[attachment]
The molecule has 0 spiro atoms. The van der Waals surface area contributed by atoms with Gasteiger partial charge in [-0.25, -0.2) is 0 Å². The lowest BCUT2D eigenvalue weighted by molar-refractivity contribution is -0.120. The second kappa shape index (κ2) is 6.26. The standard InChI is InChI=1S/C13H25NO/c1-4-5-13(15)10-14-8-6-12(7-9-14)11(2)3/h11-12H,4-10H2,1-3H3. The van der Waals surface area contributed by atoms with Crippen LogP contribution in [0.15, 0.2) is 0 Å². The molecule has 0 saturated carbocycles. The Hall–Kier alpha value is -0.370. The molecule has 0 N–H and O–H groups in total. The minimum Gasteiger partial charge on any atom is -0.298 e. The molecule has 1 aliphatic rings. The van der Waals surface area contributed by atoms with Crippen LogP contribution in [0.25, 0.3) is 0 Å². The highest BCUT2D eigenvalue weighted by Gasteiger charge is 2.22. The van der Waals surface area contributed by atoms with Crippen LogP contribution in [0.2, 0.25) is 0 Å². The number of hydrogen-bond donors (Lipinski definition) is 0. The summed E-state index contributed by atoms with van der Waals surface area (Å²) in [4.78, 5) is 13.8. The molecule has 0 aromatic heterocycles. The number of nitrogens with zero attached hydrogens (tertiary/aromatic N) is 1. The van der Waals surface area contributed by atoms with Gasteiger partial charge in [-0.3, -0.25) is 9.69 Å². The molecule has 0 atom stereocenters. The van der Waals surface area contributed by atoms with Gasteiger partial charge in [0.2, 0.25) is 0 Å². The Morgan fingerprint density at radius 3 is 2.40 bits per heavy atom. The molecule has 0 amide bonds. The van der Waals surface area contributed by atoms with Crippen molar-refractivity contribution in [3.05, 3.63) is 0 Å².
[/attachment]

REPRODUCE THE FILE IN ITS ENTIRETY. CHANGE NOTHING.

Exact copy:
The molecule has 0 spiro atoms. The van der Waals surface area contributed by atoms with Gasteiger partial charge in [-0.25, -0.2) is 0 Å². The lowest BCUT2D eigenvalue weighted by molar-refractivity contribution is -0.120. The second kappa shape index (κ2) is 6.26. The standard InChI is InChI=1S/C13H25NO/c1-4-5-13(15)10-14-8-6-12(7-9-14)11(2)3/h11-12H,4-10H2,1-3H3. The van der Waals surface area contributed by atoms with Crippen LogP contribution in [0.15, 0.2) is 0 Å². The molecule has 0 saturated carbocycles. The Hall–Kier alpha value is -0.370. The molecule has 0 N–H and O–H groups in total. The minimum Gasteiger partial charge on any atom is -0.298 e. The molecule has 1 aliphatic rings. The van der Waals surface area contributed by atoms with Crippen LogP contribution in [0.25, 0.3) is 0 Å². The highest BCUT2D eigenvalue weighted by Gasteiger charge is 2.22. The van der Waals surface area contributed by atoms with Crippen LogP contribution in [0.2, 0.25) is 0 Å². The number of hydrogen-bond donors (Lipinski definition) is 0. The summed E-state index contributed by atoms with van der Waals surface area (Å²) in [4.78, 5) is 13.8. The molecule has 0 aromatic heterocycles. The number of nitrogens with zero attached hydrogens (tertiary/aromatic N) is 1. The van der Waals surface area contributed by atoms with Gasteiger partial charge in [-0.3, -0.25) is 9.69 Å². The molecule has 0 atom stereocenters. The van der Waals surface area contributed by atoms with Gasteiger partial charge in [0.2, 0.25) is 0 Å². The Morgan fingerprint density at radius 3 is 2.40 bits per heavy atom. The molecule has 0 amide bonds. The van der Waals surface area contributed by atoms with Crippen molar-refractivity contribution in [3.05, 3.63) is 0 Å².